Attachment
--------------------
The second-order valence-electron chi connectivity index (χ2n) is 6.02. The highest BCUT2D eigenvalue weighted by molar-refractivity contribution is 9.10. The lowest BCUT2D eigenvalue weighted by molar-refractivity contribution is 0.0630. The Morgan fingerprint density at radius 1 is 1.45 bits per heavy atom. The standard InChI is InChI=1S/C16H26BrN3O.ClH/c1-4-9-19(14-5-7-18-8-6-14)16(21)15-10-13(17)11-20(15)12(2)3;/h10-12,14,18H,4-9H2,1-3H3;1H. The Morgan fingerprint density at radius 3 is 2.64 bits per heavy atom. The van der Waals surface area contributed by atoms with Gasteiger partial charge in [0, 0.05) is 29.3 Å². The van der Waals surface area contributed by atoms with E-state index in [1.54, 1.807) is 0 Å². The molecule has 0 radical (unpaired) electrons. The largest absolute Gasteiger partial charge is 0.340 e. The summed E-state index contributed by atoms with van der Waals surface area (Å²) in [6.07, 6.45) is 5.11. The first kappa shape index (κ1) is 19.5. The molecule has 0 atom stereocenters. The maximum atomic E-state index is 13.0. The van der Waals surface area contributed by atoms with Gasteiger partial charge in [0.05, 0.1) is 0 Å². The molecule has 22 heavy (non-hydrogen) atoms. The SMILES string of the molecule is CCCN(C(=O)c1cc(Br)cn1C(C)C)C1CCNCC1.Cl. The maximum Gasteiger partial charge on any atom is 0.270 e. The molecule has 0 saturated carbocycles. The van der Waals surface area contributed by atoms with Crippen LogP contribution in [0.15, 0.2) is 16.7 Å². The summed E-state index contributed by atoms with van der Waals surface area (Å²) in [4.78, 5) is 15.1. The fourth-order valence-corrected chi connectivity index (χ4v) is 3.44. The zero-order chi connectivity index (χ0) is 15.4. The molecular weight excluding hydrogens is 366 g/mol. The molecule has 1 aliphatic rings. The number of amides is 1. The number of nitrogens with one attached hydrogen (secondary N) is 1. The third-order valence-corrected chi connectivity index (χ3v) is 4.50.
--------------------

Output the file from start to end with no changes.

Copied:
The second-order valence-electron chi connectivity index (χ2n) is 6.02. The highest BCUT2D eigenvalue weighted by molar-refractivity contribution is 9.10. The lowest BCUT2D eigenvalue weighted by molar-refractivity contribution is 0.0630. The Morgan fingerprint density at radius 1 is 1.45 bits per heavy atom. The standard InChI is InChI=1S/C16H26BrN3O.ClH/c1-4-9-19(14-5-7-18-8-6-14)16(21)15-10-13(17)11-20(15)12(2)3;/h10-12,14,18H,4-9H2,1-3H3;1H. The Morgan fingerprint density at radius 3 is 2.64 bits per heavy atom. The van der Waals surface area contributed by atoms with Gasteiger partial charge in [0, 0.05) is 29.3 Å². The van der Waals surface area contributed by atoms with E-state index in [1.54, 1.807) is 0 Å². The molecule has 0 radical (unpaired) electrons. The largest absolute Gasteiger partial charge is 0.340 e. The summed E-state index contributed by atoms with van der Waals surface area (Å²) in [6.07, 6.45) is 5.11. The first kappa shape index (κ1) is 19.5. The molecule has 0 atom stereocenters. The maximum atomic E-state index is 13.0. The van der Waals surface area contributed by atoms with Gasteiger partial charge in [0.05, 0.1) is 0 Å². The molecule has 22 heavy (non-hydrogen) atoms. The SMILES string of the molecule is CCCN(C(=O)c1cc(Br)cn1C(C)C)C1CCNCC1.Cl. The maximum Gasteiger partial charge on any atom is 0.270 e. The molecule has 0 saturated carbocycles. The van der Waals surface area contributed by atoms with Crippen LogP contribution in [0.15, 0.2) is 16.7 Å². The summed E-state index contributed by atoms with van der Waals surface area (Å²) in [4.78, 5) is 15.1. The fourth-order valence-corrected chi connectivity index (χ4v) is 3.44. The zero-order chi connectivity index (χ0) is 15.4. The molecular weight excluding hydrogens is 366 g/mol. The molecule has 1 aliphatic rings. The number of amides is 1. The number of nitrogens with one attached hydrogen (secondary N) is 1. The third-order valence-corrected chi connectivity index (χ3v) is 4.50.